If ever there was a film I was destined to hate it was Nine. I think Rob Marshall’s big hit Chicago is the worst recipient of the best picture Oscar in my lifetime. Seven years later Marshall returns to the Broadway musical, Nine is based on a show that in turn was based on 8 ½, my second favourite Federico Fellini movie (my favourite being La dolce vita). There are many problems with remaking classic films, in this case the original film was partly autobiographical for Fellini. The direction and construction of the film are at times awkward and messy. 

Despite all the odds been stacked against it the film isn’t bad. The main reason is excellent performances from an eclectic cast. Two time Oscar winner Daniel Day-Lewis takes on the central role of Guido played by Marcello Mastroianni in the original movie and is as brilliant as ever. A master filmmaker who is struggling with his next film after his last two have flopped. With only a matter of days until filming starts he has no script things start to unravel. The rest of the leading players are made up of the important women in Guido’s life. Penelope Cruz plays Guido’s mistress, Marion Cotillard plays his wife and Nicole Kidman his muse and leading lady. Judi Dench is his old friend, confidant and his costume designer, Stacy Ferguson aka Fergie from the Black Eyed Peas plays a prostitute Guido remembers from his childhood and Sophia Loren plays his mother. Kate Hudson’s character is a bit on an enigma, an American fashion journalist who is somewhat superfluous to the plot but has one of the movies more memorable musical numbers. Because of the nature of the movie Guido takes centre stage and all the female characters are somewhat under developed. Despite this two of the actresses manage to transcend their parts and give movie stealing performances Penélope Cruz is as brilliant and sensual as ever but even she is upstaged by Marion Cotillard.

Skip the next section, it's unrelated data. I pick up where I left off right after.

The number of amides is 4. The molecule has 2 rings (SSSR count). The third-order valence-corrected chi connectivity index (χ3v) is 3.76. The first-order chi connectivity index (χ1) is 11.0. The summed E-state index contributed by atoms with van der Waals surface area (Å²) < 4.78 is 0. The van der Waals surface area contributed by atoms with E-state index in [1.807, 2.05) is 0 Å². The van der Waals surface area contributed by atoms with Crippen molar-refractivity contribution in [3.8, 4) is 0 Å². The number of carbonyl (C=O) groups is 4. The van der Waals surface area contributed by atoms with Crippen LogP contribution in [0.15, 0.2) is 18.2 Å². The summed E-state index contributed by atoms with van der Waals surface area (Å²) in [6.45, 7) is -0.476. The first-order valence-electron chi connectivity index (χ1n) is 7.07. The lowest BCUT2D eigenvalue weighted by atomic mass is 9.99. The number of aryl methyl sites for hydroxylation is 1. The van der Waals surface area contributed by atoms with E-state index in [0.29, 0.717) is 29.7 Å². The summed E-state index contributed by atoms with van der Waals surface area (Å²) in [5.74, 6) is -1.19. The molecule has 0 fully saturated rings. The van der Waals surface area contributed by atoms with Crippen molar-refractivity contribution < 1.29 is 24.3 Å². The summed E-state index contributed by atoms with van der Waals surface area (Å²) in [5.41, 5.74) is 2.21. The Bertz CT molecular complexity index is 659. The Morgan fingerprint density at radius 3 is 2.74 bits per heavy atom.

So this is a musical and I have said very little about the songs. The musical numbers tend to take place away from the narrative of the film, often on the half finished movie set. This creates an almost neat divide between the reality a movie and the fantasy of a musical. Normally a good thing but 8 ½ was so full of ambiguity and a dreamlike sense. The songs themselves aren’t that memorable, the biggest and best are probably Fergie’s Be Italian and Kate Hudson’s Cinema Italiano.

Strangely the fact that the movie isn’t full of memorable musical numbers works to it s benefit, none musical fans like me can enjoy it as an engaging well acted movie. I just hope a fraction of the millions of people who see this movie are inspired to see Fellini’s original masterpiece 8 ½.

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Lets not beat around the bush, Christmas television has been crap at best this year. There have been a few football matches and some decent movies but the quality of new programming has been appalling. But today, two days after Christmas there has finally been something worth watching on TV. Following the final “James May’s Toy Stories” (an excellent series that has been hidden away on BBC2 at varying times for the last couple of months) was a special edition of Top Gear.

There has actually always been something special about the top gear specials, we have had the American Cheap Car Roadtrip, Botswana in crappy old cars, Vietnam on motorbikes and the amazing Polar Challenge. If not topping what has gone before the Bolivia special at least matches it and taking all the elements that have worked before. Coming in at an almost feature length 75 minutes, the episodes sees presenters James May, Jeremy Clarkson and Richard Hammond travelling 1,000 miles from Bolivia to Chile’s Pacific coast. Going through Rainforests in the Amazonian jungle to La Paz, The highest capital city in the world and according to Clarkson, the worst! They arrive via the Yungas Road, known as the ‘Death Road’ for obvious reasons when you see the program. From there they cross the Altiplano. More desolate than death valley and at an altitude of 17,200 feet before reaching the coast.